paralytic strabismus


Post on 23-Jan-2016




0 download

Embed Size (px)


PARALYTIC STRABISMUS. Assist.Prof. Dr.Vildan ztrk Ophthalmology Yeditepe University Hospital. STRABISMUS. Strabismus involves deviation of the alignment of one eye in relation to the other. Non-paralytic strabismus Paralytic strabismus. concomitant strabismus; - PowerPoint PPT Presentation



    Assist.Prof. Dr.Vildan ztrkOphthalmologyYeditepe University Hospital


    Strabismus involves deviation of the alignment of one eye in relation to the other.

    Non-paralytic strabismus Paralytic strabismus

  • concomitant strabismus;due to faulty insertion of the eye muscles, resulting in the same amount of deviation regardless of the direction of the gazenonconcomitant strabismus; in which the amount of deviation of the squinting eye varies according to the direction of gaze

  • Strabismus=Squint, Wandering eye Esotropia=Crossed eyes Exotropia=Walleye

  • ANATOMYAnatomic axis Visual (optical) axisKappa angle:

  • ANATOMY OF EXTRAOCULAR MUSCLES:The lateral and medial walls of the orbit make an angle of 45 degrees with each other. In primary position the optical axis forms an angle of 22.5 degrees with the orbit.


    Primary action of the muscle is its major effect when the eye is in primary positionSubsidiary actions are the additional effects of the position of the eyeListing plane is an imaginary frontal equatorial plane passing through the center of rotation of globe. -The globe rotates left and right around the vertical Y axis -The globe moves up and down around the horizontal X axis. -Torsional movements occur around the Z axis which traverses the globe from front to back.

  • Z axisX azis Y axis

  • EYE MOVEMENTS Ductions are monocular eye movements around the axis of Fick. (X, Y, Z) Adduction; movement of the eye nasally Abduction; is temporal movement Supraduction; elevation Infraduction; depression of the eyeIncycloduction (intorsion); nasal rotation of the vertical meridianExcycloduction (extorsion); temporal rotation of the vertical meridian.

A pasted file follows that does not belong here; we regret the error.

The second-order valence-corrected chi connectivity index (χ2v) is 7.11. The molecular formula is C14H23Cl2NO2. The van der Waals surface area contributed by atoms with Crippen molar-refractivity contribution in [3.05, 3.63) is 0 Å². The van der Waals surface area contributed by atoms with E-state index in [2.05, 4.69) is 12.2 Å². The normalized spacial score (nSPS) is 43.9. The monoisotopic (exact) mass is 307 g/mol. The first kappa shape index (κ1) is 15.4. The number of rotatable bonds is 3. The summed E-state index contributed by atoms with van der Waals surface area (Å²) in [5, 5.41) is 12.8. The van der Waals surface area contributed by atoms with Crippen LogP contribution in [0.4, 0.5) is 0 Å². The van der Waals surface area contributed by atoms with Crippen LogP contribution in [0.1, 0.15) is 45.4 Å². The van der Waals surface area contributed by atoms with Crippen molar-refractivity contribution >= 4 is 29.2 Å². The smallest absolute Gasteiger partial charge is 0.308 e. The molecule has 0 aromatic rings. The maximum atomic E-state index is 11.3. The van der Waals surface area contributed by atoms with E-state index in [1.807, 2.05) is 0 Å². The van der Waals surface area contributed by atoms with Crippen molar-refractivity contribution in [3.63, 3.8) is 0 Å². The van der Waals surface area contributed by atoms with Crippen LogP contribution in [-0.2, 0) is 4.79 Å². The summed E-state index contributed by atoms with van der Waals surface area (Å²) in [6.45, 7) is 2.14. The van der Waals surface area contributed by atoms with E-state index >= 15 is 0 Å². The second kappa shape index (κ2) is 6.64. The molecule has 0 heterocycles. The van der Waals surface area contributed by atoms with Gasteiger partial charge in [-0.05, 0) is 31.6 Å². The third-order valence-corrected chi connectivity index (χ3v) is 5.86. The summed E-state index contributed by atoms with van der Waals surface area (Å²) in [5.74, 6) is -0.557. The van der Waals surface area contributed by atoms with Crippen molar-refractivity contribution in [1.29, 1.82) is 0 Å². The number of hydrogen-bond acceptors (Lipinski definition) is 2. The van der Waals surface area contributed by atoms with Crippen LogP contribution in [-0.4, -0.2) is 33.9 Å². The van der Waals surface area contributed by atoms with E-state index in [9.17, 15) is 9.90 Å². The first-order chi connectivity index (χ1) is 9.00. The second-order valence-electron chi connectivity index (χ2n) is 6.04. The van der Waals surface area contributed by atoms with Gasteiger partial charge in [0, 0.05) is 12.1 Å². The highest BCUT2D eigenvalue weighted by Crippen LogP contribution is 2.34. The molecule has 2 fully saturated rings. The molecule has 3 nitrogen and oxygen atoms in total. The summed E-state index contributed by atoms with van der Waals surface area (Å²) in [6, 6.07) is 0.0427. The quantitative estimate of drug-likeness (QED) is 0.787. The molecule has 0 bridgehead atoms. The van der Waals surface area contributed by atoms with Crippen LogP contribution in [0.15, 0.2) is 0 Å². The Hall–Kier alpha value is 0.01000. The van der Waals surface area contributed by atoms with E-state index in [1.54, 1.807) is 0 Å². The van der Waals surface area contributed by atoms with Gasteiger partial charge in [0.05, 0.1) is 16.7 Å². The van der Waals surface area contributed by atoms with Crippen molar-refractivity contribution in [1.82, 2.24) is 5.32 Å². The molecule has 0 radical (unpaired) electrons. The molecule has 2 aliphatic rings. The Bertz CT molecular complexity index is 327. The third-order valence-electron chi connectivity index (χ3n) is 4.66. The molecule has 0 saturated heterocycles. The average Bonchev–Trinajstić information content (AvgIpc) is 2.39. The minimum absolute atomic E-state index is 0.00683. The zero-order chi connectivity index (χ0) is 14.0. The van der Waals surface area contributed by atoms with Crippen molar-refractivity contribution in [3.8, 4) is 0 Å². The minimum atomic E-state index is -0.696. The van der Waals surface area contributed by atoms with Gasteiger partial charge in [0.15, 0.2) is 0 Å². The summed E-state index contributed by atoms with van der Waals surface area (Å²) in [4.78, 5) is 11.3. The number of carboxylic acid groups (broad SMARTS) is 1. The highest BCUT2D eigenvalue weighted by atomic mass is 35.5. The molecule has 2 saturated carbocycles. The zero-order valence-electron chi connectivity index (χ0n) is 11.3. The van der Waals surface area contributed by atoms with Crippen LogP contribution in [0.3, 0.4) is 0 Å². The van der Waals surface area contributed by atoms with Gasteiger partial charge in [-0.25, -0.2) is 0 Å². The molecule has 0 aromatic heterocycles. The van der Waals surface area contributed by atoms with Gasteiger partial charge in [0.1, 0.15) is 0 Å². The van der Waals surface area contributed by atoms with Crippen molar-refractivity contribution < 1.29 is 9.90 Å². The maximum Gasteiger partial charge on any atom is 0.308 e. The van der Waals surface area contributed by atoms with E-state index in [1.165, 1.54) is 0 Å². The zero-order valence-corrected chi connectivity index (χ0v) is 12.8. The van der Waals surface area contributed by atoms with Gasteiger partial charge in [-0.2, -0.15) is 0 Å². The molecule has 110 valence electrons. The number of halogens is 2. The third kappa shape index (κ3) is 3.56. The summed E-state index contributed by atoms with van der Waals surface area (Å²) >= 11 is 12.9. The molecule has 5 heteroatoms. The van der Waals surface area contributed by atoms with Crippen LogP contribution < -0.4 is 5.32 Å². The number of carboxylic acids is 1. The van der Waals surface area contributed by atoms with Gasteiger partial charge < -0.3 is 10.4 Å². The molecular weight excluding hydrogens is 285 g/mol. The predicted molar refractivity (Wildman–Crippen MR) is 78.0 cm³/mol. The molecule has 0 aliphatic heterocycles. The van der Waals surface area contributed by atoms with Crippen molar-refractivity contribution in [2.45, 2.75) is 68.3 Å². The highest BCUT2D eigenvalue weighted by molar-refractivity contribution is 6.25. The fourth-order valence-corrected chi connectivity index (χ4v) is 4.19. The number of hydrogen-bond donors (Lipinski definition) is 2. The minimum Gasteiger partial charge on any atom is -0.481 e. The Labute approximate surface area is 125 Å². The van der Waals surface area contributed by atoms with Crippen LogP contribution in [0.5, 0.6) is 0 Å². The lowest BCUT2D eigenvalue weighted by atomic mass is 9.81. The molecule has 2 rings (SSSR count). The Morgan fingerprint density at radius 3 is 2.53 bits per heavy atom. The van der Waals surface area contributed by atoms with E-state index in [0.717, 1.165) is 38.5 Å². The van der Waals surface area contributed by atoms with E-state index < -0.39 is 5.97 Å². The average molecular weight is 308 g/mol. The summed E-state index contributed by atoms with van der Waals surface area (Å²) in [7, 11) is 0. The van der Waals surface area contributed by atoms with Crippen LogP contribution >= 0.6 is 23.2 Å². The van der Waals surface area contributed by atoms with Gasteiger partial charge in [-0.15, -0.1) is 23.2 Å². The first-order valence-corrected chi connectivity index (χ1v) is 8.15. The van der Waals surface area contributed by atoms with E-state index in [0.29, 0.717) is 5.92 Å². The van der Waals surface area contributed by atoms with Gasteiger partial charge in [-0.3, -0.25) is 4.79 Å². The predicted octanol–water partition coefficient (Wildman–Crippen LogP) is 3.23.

• SIX CARDINAL POSITIONS OF GAZEUp / rightUp / leftRightLeftDown / rightDown / left


    -Medial rectus: its action is adduction -Lateral rectus: its sole action is abduction.


    Superior rectus: primary action is elevationsecondary actions are adduction and intorsion Inferior rectus: primary action is depressionsecondary actions are adduction and extorsion

  • OBLIQUE MUSCLES Superior oblique muscle incyclotorsion. depressionabductionInferior oblique muscle excyclotorsionelevationabduction

  • Muscle Innervation Primary action Secondary action Tertiary action Medial rectus CN III Adduction -- -- Superior rectus CN III Elevation Intortion Adduction Inferior rectus CN III Depression Extortion Adduction Inferior oblique CN III Extorsion Elevation Abduction Superior oblique CN IV Intorsion Depression Abduction Lateral rectus CN VI Abduction -- --

  • Tillauxnun Spirali

  • LAWS OF OCULAR MOTILITYAgonist : the primary muscle that moves an eye in a given direction

    Synergist; muscle in the same eye that moves the eye in the same direction as the agonist

    Antagonist; muscle in the same eye that moves the eye in the opposite direction of the agonist muscle

    Sherrington Law, increased innervation to any muscle (agonist) is accompanied by a corresponding decrease in innervation to its antagonists.

  • LAWS OF OCULAR MOTILITYYoke muscles Primary muscles in each eye that accomplish a given version. Each extra ocular muscle has a yoke muscle in the opposite eye to accomplish versions into each gaze position.Herring Law; Yoke muscles receive equal and simultaneous innervation; Magnitude is determined by the fixating eye.

  • BINOCULAR EYE MOVEMENTSConjugate (versions) are movements of both eyes in the same direction -Dextroversion is movement of both eyes to the right, -Levoversion is movement of both eyes to the left. -Supraversion; elevation of both eyes, -Infraversion; depression of both eyes,

  • BNOCULAR EYE MOVEMENTSDisconjugate (vergences) are movements of the eyes in opposite directions. -Convergence is movement of both eyes nasally -Divergence is movement of both eyes temporally. -Vertical vergence movements also may occur.

  • TYPES OF STRABISMUS Esotropia is inward turning Exotropia is outward turning Hypertropia is upward turning Hypotropia is downward turning of the eye.







    Simultaneous appreciation of two images of one object. It results from a failure to maintain binocular vision.Binocular, monocular, physiological